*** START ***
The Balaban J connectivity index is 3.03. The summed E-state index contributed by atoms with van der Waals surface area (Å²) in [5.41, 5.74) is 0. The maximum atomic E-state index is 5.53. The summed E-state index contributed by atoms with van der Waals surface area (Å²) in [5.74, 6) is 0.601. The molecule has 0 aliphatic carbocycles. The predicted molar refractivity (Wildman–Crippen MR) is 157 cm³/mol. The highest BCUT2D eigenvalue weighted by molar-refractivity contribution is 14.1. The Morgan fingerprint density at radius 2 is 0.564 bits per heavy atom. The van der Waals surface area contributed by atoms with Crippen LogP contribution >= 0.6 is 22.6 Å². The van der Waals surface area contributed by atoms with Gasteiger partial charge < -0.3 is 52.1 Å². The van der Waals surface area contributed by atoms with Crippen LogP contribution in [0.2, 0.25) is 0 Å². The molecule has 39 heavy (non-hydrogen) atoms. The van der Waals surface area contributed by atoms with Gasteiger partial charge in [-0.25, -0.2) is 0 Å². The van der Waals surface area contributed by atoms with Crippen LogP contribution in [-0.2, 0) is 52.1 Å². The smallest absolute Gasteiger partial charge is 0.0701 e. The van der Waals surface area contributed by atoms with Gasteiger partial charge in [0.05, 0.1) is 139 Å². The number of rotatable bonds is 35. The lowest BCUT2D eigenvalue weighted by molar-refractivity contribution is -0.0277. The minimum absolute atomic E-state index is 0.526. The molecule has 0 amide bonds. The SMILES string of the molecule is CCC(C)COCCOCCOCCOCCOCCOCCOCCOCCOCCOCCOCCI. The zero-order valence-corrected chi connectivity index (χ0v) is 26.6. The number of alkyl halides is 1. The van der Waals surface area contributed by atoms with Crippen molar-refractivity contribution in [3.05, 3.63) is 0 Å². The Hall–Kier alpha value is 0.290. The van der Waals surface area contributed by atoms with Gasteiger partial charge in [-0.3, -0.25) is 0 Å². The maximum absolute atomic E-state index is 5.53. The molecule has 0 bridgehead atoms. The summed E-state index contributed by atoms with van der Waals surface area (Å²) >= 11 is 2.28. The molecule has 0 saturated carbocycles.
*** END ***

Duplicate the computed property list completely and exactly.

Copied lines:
The Balaban J connectivity index is 3.03. The summed E-state index contributed by atoms with van der Waals surface area (Å²) in [5.41, 5.74) is 0. The maximum atomic E-state index is 5.53. The summed E-state index contributed by atoms with van der Waals surface area (Å²) in [5.74, 6) is 0.601. The molecule has 0 aliphatic carbocycles. The predicted molar refractivity (Wildman–Crippen MR) is 157 cm³/mol. The highest BCUT2D eigenvalue weighted by molar-refractivity contribution is 14.1. The Morgan fingerprint density at radius 2 is 0.564 bits per heavy atom. The van der Waals surface area contributed by atoms with Crippen LogP contribution >= 0.6 is 22.6 Å². The van der Waals surface area contributed by atoms with Gasteiger partial charge < -0.3 is 52.1 Å². The van der Waals surface area contributed by atoms with Crippen LogP contribution in [0.2, 0.25) is 0 Å². The molecule has 39 heavy (non-hydrogen) atoms. The van der Waals surface area contributed by atoms with Gasteiger partial charge in [-0.25, -0.2) is 0 Å². The van der Waals surface area contributed by atoms with Crippen LogP contribution in [-0.2, 0) is 52.1 Å². The smallest absolute Gasteiger partial charge is 0.0701 e. The van der Waals surface area contributed by atoms with Gasteiger partial charge in [0.05, 0.1) is 139 Å². The number of rotatable bonds is 35. The lowest BCUT2D eigenvalue weighted by molar-refractivity contribution is -0.0277. The minimum absolute atomic E-state index is 0.526. The molecule has 0 amide bonds. The SMILES string of the molecule is CCC(C)COCCOCCOCCOCCOCCOCCOCCOCCOCCOCCOCCI. The zero-order valence-corrected chi connectivity index (χ0v) is 26.6. The number of alkyl halides is 1. The van der Waals surface area contributed by atoms with Crippen molar-refractivity contribution in [3.05, 3.63) is 0 Å². The Hall–Kier alpha value is 0.290. The van der Waals surface area contributed by atoms with Gasteiger partial charge in [-0.3, -0.25) is 0 Å². The maximum absolute atomic E-state index is 5.53. The molecule has 0 bridgehead atoms. The summed E-state index contributed by atoms with van der Waals surface area (Å²) >= 11 is 2.28. The molecule has 0 saturated carbocycles.